Readers, please enjoy this guest blog post by Deborah Blake, author of Circle, Coven & Grove; Everyday Witch A to Z; Everyday Witch A to Z Spellbook; The Goddess Is in the Details; and the new Witchcraft On a Shoestring.

Every book has its own origins. I wrote my first one—Circle, Coven & Grove: A Year of Magickal Practice—because I wanted an easy guide for my first year leading a coven, complete with a year of rituals, and couldn’t find one. So I wrote it myself. I wrote my third book—The Goddess is in the Details—because people kept telling me that they wanted to integrate their spiritual lives as Pagans with their everyday world, but didn’t know how.

My newest book, Witchcraft on a Shoestring, has a different story behind it, though. In fact, it wasn’t my idea at all, and I was initially somewhat resistant to writing it!

When I’d finished book number four, The Everyday Witch A to Z Spellbook, I didn’t have anything in particular in mind for what I’d write next. I had set myself the goal of writing five books in five years, so I knew I wanted to do at least one more, but the few ideas I’d suggested to my editor, the fabulous Elysia Gallo, met with, shall we say, less than ecstatic enthusiasm. (I believe there was yawning.) So when my pal Bryanna, a member of the first coven I belonged to, wandered by my shop one day, I asked her the following question: “If I were going to write a book on any topic you wanted, what would it be?”

She said without hesitation, “Witchcraft on a shoestring.” She went on to explain that she found the practice of Witchcraft to be frustratingly expensive, and wished she could find way to do it that cost less.

Huh, I thought. Interesting idea, I suppose. And then I went on with whatever I was doing, and filed the comment away in the back of my head.

A couple of days later, I was on the phone with my father (not a Pagan), and we were discussing the books I’d written already. And he said, “You know, you should write a book about how to practice Witchcraft cheaply; something like ‘Witchcraft on a shoestring.’ With the current economy, people are looking for ways to save money while still doing the things that are important to them.”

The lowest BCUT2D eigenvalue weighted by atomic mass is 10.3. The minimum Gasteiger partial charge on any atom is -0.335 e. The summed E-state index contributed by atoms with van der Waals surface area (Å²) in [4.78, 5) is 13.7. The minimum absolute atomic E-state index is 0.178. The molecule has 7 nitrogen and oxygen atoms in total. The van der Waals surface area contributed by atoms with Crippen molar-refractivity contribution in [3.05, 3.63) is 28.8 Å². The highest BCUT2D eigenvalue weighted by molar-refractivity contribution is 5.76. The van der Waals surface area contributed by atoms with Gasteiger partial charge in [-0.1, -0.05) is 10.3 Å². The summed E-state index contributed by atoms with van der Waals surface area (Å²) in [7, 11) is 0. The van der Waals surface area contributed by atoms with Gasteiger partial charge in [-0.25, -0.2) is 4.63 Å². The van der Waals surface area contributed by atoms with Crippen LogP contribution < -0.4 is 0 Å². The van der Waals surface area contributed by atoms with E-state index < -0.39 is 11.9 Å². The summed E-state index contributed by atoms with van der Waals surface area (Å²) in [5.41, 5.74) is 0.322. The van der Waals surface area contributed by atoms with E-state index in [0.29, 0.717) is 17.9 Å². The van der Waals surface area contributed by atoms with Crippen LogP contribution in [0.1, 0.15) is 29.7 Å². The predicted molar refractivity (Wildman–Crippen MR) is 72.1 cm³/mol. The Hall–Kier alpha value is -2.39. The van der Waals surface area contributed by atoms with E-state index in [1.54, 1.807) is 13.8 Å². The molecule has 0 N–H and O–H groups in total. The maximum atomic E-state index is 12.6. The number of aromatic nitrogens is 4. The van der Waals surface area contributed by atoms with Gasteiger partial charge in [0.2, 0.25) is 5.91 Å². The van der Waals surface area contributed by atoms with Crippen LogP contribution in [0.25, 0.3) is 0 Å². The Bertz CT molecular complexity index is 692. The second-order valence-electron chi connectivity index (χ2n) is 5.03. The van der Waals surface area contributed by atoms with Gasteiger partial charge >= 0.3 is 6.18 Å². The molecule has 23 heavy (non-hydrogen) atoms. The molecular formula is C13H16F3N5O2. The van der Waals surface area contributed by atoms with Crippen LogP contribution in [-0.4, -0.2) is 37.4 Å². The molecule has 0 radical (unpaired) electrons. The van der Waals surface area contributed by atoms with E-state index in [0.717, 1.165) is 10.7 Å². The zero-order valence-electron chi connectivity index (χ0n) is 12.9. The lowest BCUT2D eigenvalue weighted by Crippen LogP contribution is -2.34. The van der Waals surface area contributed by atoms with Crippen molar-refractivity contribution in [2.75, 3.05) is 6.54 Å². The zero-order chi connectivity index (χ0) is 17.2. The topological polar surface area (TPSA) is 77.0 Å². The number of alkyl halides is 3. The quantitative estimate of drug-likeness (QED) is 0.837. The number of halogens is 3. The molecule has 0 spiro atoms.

Huh, I said. Interesting idea. And now it’s come up twice, from two completely different sources. Maybe there’s something there. So I called Elysia and mentioned it to her, and she loved it. No yawning now! There was only one problem…I wasn’t sure I was the right person to write this particular book. You see, I’d never particularly felt like it cost too much money to have my practice. I tend to be frugal, and make a lot of my own supplies, and the same was true of all the women in my coven, Blue Moon Circle.

But Elysia made a good point; she said that meant I was EXACTLY the right person to write this book. My entire practice was based on making something from nothing, or doing things more cheaply, or figuring out ways to celebrate my Pagan ideals without spending more money than I could afford. So I called the Blue Mooners and asked everyone for their favorite inexpensive feast recipes (most of which we’ve eaten at one of our own feasts), looked over all the Craft crafts on-the-cheap that we’ve done over the years, and set to work.

Even more importantly, I thought about all the ways I celebrate being a Witch without spending a penny, and which parts of a Pagan practice didn’t require “things” at all. Because when you come right down to it, you don’t need to buy anything to be a Witch—you just need to believe. And it is that premise, really, that is the origin of Witchcraft on a Shoestring.

Our thanks to Deborah Blake for her guest post! For more from Deborah, visit her author profile page to view all of her books and articles.

Written by Anna
Anna is the Senior Consumer & Online Marketing Specialist, responsible for Llewellyn's New Worlds of Body, Mind & Spirit, the Llewellyn Journal, Llewellyn's monthly email newsletters, and more. In her free time, Anna enjoys reading an absurd number of books; doing crossword puzzles; watching ...